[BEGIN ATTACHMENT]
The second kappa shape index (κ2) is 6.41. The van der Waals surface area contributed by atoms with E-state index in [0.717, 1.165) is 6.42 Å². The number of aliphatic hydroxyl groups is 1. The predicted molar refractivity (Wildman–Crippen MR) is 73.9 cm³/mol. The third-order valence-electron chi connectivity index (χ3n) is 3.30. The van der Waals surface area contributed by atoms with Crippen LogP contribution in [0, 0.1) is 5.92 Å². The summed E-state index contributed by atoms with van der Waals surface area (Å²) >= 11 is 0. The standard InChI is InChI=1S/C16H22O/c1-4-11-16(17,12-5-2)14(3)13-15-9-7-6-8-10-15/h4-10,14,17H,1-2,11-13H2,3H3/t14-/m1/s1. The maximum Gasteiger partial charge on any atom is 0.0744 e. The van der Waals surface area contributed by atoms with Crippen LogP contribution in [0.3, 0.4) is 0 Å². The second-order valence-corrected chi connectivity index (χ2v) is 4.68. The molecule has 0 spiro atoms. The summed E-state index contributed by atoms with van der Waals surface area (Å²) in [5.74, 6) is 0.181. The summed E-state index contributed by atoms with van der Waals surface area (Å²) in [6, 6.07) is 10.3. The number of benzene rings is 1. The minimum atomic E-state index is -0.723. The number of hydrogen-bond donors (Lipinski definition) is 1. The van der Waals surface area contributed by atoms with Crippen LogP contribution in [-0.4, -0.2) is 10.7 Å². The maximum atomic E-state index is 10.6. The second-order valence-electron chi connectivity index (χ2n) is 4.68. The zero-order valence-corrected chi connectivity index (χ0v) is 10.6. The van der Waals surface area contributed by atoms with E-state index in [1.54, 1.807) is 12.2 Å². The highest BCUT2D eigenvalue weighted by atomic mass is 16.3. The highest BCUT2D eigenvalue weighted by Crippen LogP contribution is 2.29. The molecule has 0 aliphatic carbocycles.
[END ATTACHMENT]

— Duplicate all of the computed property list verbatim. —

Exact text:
The second kappa shape index (κ2) is 6.41. The van der Waals surface area contributed by atoms with E-state index in [0.717, 1.165) is 6.42 Å². The number of aliphatic hydroxyl groups is 1. The predicted molar refractivity (Wildman–Crippen MR) is 73.9 cm³/mol. The third-order valence-electron chi connectivity index (χ3n) is 3.30. The van der Waals surface area contributed by atoms with Crippen LogP contribution in [0, 0.1) is 5.92 Å². The summed E-state index contributed by atoms with van der Waals surface area (Å²) >= 11 is 0. The standard InChI is InChI=1S/C16H22O/c1-4-11-16(17,12-5-2)14(3)13-15-9-7-6-8-10-15/h4-10,14,17H,1-2,11-13H2,3H3/t14-/m1/s1. The maximum Gasteiger partial charge on any atom is 0.0744 e. The van der Waals surface area contributed by atoms with Crippen LogP contribution in [0.3, 0.4) is 0 Å². The second-order valence-corrected chi connectivity index (χ2v) is 4.68. The molecule has 0 spiro atoms. The summed E-state index contributed by atoms with van der Waals surface area (Å²) in [5.74, 6) is 0.181. The summed E-state index contributed by atoms with van der Waals surface area (Å²) in [6, 6.07) is 10.3. The number of benzene rings is 1. The minimum atomic E-state index is -0.723. The number of hydrogen-bond donors (Lipinski definition) is 1. The van der Waals surface area contributed by atoms with Crippen LogP contribution in [-0.4, -0.2) is 10.7 Å². The maximum atomic E-state index is 10.6. The second-order valence-electron chi connectivity index (χ2n) is 4.68. The zero-order valence-corrected chi connectivity index (χ0v) is 10.6. The van der Waals surface area contributed by atoms with E-state index in [1.54, 1.807) is 12.2 Å². The highest BCUT2D eigenvalue weighted by atomic mass is 16.3. The highest BCUT2D eigenvalue weighted by Crippen LogP contribution is 2.29. The molecule has 0 aliphatic carbocycles.